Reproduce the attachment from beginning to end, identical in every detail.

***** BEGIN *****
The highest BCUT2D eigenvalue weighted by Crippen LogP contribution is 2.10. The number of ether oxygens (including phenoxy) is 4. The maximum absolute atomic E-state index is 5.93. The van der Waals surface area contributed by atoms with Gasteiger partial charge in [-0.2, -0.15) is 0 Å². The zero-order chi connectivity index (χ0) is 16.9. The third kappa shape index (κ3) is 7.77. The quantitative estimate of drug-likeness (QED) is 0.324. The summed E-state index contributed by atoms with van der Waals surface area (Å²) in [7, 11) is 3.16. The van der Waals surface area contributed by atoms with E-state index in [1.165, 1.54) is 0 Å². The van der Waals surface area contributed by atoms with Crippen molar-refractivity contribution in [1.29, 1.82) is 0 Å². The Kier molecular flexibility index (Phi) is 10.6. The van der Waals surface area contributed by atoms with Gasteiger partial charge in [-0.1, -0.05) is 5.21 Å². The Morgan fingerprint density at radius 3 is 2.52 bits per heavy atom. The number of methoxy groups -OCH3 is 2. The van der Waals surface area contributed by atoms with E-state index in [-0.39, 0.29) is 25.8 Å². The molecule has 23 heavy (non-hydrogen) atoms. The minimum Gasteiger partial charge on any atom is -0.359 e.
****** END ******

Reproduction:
The highest BCUT2D eigenvalue weighted by Crippen LogP contribution is 2.10. The number of ether oxygens (including phenoxy) is 4. The maximum absolute atomic E-state index is 5.93. The van der Waals surface area contributed by atoms with Gasteiger partial charge in [-0.2, -0.15) is 0 Å². The zero-order chi connectivity index (χ0) is 16.9. The third kappa shape index (κ3) is 7.77. The quantitative estimate of drug-likeness (QED) is 0.324. The summed E-state index contributed by atoms with van der Waals surface area (Å²) in [7, 11) is 3.16. The van der Waals surface area contributed by atoms with E-state index in [1.165, 1.54) is 0 Å². The van der Waals surface area contributed by atoms with Crippen molar-refractivity contribution in [1.29, 1.82) is 0 Å². The Kier molecular flexibility index (Phi) is 10.6. The van der Waals surface area contributed by atoms with Gasteiger partial charge in [-0.1, -0.05) is 5.21 Å². The Morgan fingerprint density at radius 3 is 2.52 bits per heavy atom. The number of methoxy groups -OCH3 is 2. The van der Waals surface area contributed by atoms with E-state index in [-0.39, 0.29) is 25.8 Å². The molecule has 23 heavy (non-hydrogen) atoms. The minimum Gasteiger partial charge on any atom is -0.359 e.